London’s original fast food: pie and mash shops have been around since the mid 1800s. While synonymous with working class Londoners – primarily from the East End or south of the river – the capital’s traditional pie shops are slowly dying out, with some of the UK’s most popular now operating from Essex or Kent. Over the past four years, London has lost institutions such as A Cooke – prominently featured in Quadrophenia; M Manze in Islington; and Nathan’s, once popular with West Ham fans on match day, just around the corner from Upton Park. Meanwhile, a select number of traditional pie and mash shops continue to operate in London, often near street markets, with inexpensive, sustaining food available to eat in or take away. Some have adapted their menus to suit changing tastes and attitudes, others have adhered to their original offerings (for most, gravy remains a dirty word), while most only open for lunch and remain closed on Sundays.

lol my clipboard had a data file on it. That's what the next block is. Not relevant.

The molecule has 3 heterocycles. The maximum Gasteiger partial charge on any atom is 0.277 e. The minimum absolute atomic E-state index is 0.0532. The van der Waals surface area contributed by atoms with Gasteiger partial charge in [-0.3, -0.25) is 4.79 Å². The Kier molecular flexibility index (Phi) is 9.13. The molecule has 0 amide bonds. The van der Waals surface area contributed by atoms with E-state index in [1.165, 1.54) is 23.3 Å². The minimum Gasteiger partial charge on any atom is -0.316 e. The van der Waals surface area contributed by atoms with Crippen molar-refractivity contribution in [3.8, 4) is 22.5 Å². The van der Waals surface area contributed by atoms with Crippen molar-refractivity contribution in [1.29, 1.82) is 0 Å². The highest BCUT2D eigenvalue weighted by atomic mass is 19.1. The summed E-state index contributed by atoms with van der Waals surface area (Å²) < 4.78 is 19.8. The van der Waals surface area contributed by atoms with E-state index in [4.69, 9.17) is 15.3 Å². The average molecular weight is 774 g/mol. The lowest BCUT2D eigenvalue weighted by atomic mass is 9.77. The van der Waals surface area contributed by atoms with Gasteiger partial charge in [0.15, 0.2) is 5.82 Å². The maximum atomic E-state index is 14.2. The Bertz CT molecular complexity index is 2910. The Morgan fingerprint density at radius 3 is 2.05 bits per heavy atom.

While the holy trinity of minced beef pies with flaky lids, mashed potato and liquor — a vivid green parsley sauce, which demands to be paired with chilli-infused vinegar — isn’t for everyone, the dish continues to unite many working class Londoners as well as sparking heated debates on which shop serves the best version. Most will agree on a set of universal rules, however: liquor is essential, mash should be scraped rather than scooped, a fork and spoon will suffice; and one pie is never enough.Read More